“The recent major increase in the global incidence of type 2 diabetes suggests that most cases of this disease are caused by changes in environment and lifestyle. All major risk factors for type 2 diabetes (overnutrition, low dietary fibre, sedentary lifestyle, sleep deprivation and depression) have been found to induce local or systemic low-grade inflammation that is usually transient or milder in individuals not at risk for type 2 diabetes. By contrast, inflammatory responses to lifestyle factors are more pronounced and prolonged in individuals at risk of type 2 diabetes and appear to occur also in the pancreatic islets. Chronic low-grade inflammation will eventually lead to overt diabetes if counter-regulatory circuits to inflammation and metabolic stress are compromised because of a genetic and/or epigenetic predisposition. Hence, it is not the lifestyle change per se but a deficient counter-regulatory response in predisposed individuals which is crucial to disease pathogenesis. Novel approaches of intervention may target these deficient defence mechanisms.”

via SpringerLink – Journal Article.


Firm Seeking U.S. Approval for Faster-Acting Insulin | Diabetes News Hound

January 15, 2010
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Biopharmaceutical company Biodel, Inc is seeking U.S. Food and Drug Administration approval to market VIAject, an insulin that is designed to be absorbed into the blood faster than other current rapid-acting insulin analogues, according to a press release.

The company says VIAject helps reduce the risk of both hyperglycemia and hypoglycemia (low and high blood sugar levels). The insulin is meant to be used in insulin pumps as well as injected during mealtimes.

VIAject has been tested in more than 850 patients in Phase 1, 2 and 3 clinical trials in the U.S., Germany, and India.

via Firm Seeking U.S. Approval for Faster-Acting Insulin | Diabetes News Hound.


Novo Enters Phase 1 Test of an Insulin Pill – Diabetes Health

January 14, 2010
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On my wish-list for New Year: “Denmark-based Novo Nordisk A/S has begun phase 1 testing of an insulin pill that, if successful, could replace injections as the primary means of blood sugar control for millions of people with type 1 and type 2 diabetes. The company has enrolled 80 volunteer German test subjects in the study and expects to have preliminary results by the first half of 2011. The test group consists of both people with diabetes and people without it.”

via Novo Enters Phase 1 Test of an Insulin Pill – Diabetes Health.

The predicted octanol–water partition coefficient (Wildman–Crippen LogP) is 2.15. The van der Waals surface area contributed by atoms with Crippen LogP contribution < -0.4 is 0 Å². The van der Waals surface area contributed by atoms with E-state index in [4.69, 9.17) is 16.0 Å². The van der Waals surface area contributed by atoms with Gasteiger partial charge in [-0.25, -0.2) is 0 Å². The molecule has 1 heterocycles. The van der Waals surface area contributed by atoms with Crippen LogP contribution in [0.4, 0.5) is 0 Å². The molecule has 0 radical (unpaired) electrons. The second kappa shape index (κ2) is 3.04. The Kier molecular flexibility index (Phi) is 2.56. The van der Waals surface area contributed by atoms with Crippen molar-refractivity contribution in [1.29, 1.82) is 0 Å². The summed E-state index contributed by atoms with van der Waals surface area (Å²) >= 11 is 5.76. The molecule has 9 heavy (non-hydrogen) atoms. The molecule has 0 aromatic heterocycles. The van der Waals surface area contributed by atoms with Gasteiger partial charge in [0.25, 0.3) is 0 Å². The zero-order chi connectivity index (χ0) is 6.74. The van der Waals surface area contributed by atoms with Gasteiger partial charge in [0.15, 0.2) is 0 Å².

Cancer Drug May Slow Body’s Rejection of Beta Cells in Type 1 – Diabetes Health

January 13, 2010
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Rituxamab, a drug that treats lymphoma and rheumatoid arthritis, may soon be used to help combat the destruction of pancreatic beta cells in newly diagnosed cases of type 1 diabetes. Researchers at Indiana University have found that the drug, originally developed and sold by Genentech as Rituxan, temporarily slows or stops the destruction of the 10 or 20 percent of beta cells that type 1s typically have remaining when they are first diagnosed.

via Cancer Drug May Slow Body’s Rejection of Beta Cells in Type 1 – Diabetes Health.


Big Changes May Be In Store For The U.S. Insulin Market – TuDiabetes – A Community for People Touched by Diabetes

January 11, 2010
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Long, thorough and worthwhile article by Scott Strumello looking at what the future holds for insulin…. “The Future of Insulin Therapy Includes Some Names You Might Not Recognize … Yet! Once the floodgates were opened, what was once a boring, not very dynamic industry saw millions in new investments from researchers and startups (as well as established players) eager to cash in on insulin’s new-found status as a cash cow. Today, there are at least 3 late-stage insulin formulations (meaning they have all either completed Phase III clinical trials or are pretty close to and are planning to apply for FDA approvals in 2010), and several others aren’t too far behind. Interestingly, none of the newest insulin innovations are from the dominant players in the business (Novo Nordisk, Sanofi Aventis or Eli Lilly & Company), but from startups.”

via Big Changes May Be In Store For The U.S. Insulin Market – TuDiabetes – A Community for People Touched by Diabetes.